Patricia was also a quiet and obedient child who didn't cause my parents any problems. She didn't get any "switchings" from my father or mother. She received high marks in school and went on to college. With her current husband, Bernard Kato, she formed PBK Secretarial Limited, and their business was a smashing success. She is currently a manager in the entertainment business (Blockbuster) and the loves it. She and her husband have three children.
For Patricia, it was love at first sight with Bernie. She loved to roller skate and they met more than 40 years ago at Albany Skating Rink on the West Side of Chicago. Pat and Bernie would skate at matinees and they would go to the midnight ramble; they would also go to movies together. They grew on one another, and she met Bernie's entire family as I did during this time. I was glad that Pat and Bernie married; it agrees with them both.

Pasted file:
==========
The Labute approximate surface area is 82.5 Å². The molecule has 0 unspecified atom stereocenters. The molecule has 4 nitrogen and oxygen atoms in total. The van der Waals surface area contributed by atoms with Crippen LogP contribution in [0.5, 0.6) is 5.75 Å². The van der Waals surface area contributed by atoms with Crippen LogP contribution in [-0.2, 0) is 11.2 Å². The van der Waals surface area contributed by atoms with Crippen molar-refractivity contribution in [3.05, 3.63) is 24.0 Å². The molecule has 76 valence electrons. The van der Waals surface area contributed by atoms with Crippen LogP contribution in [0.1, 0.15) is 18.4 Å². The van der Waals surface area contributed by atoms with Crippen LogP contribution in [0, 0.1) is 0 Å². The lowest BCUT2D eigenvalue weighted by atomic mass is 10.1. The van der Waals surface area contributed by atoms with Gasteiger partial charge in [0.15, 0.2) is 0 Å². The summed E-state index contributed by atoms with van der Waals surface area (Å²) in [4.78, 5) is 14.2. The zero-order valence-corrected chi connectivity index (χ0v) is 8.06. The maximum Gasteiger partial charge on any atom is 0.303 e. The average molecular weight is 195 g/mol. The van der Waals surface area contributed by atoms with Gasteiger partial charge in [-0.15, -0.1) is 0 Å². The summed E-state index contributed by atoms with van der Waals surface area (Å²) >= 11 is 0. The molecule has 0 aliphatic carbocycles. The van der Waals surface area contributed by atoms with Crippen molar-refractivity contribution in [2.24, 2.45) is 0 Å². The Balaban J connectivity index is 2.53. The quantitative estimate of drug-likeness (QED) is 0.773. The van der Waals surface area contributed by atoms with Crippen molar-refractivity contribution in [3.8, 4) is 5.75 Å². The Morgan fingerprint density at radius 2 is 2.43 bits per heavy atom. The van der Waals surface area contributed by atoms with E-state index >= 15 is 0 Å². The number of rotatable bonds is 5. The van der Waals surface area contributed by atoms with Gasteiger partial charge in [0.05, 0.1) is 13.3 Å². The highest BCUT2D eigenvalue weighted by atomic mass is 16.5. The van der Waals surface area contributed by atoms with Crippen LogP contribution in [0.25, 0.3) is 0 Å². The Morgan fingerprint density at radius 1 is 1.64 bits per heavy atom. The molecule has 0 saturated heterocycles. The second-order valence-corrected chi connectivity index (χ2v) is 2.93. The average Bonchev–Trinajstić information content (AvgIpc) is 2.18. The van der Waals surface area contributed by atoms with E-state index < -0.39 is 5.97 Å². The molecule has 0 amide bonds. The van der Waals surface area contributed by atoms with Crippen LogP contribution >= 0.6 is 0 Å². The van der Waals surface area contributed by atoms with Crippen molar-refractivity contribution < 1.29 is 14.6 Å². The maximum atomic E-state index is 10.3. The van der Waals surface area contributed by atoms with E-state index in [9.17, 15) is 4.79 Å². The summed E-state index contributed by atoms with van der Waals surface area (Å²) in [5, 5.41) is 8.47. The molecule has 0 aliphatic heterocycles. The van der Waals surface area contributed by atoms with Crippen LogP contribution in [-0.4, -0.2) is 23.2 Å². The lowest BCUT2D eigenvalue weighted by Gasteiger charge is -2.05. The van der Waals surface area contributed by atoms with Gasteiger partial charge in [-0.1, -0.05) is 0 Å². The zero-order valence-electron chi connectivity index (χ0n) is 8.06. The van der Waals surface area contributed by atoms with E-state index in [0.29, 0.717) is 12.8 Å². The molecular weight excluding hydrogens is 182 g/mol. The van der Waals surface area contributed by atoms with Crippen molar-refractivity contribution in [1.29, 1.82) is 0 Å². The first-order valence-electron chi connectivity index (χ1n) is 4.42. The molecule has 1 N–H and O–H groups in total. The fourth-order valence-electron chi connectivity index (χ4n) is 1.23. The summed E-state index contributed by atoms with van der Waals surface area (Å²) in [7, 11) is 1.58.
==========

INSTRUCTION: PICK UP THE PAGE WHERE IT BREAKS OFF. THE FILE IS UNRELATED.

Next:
Their daughter, Tiffany, is in college to become a physical trainer. Their son Patrick is in college studying to enter the personal medical field. They are both intelligent children. Lenard is living with his wife in Indianapolis and they have a beautiful son. He is involved with trucks and car repair. And they have a new dog, a German shepherd that is a sight to see for anyone's eyes. Lenard's wife is a homemaker and they plan on relocating, however, they have not decided where. They were considering Seattle, Washington.